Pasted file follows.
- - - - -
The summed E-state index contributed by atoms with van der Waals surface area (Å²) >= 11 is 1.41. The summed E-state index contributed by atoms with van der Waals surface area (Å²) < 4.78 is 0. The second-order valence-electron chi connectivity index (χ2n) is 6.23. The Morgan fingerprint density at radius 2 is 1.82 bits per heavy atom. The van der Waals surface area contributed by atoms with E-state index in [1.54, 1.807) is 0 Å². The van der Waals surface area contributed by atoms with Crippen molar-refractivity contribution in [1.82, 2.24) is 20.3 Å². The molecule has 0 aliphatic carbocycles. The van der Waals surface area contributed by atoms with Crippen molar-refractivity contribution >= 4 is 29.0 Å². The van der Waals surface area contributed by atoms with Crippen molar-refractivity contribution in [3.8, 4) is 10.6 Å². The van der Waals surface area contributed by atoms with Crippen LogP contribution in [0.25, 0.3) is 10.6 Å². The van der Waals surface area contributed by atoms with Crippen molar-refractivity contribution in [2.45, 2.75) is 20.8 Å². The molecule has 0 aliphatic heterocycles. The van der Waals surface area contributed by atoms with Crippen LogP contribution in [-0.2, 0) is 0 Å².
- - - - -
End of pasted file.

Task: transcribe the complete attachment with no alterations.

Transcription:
The summed E-state index contributed by atoms with van der Waals surface area (Å²) >= 11 is 1.41. The summed E-state index contributed by atoms with van der Waals surface area (Å²) < 4.78 is 0. The second-order valence-electron chi connectivity index (χ2n) is 6.23. The Morgan fingerprint density at radius 2 is 1.82 bits per heavy atom. The van der Waals surface area contributed by atoms with E-state index in [1.54, 1.807) is 0 Å². The van der Waals surface area contributed by atoms with Crippen molar-refractivity contribution in [1.82, 2.24) is 20.3 Å². The molecule has 0 aliphatic carbocycles. The van der Waals surface area contributed by atoms with Crippen molar-refractivity contribution >= 4 is 29.0 Å². The van der Waals surface area contributed by atoms with Crippen molar-refractivity contribution in [3.8, 4) is 10.6 Å². The van der Waals surface area contributed by atoms with Crippen LogP contribution in [0.25, 0.3) is 10.6 Å². The van der Waals surface area contributed by atoms with Crippen molar-refractivity contribution in [2.45, 2.75) is 20.8 Å². The molecule has 0 aliphatic heterocycles. The van der Waals surface area contributed by atoms with Crippen LogP contribution in [-0.2, 0) is 0 Å².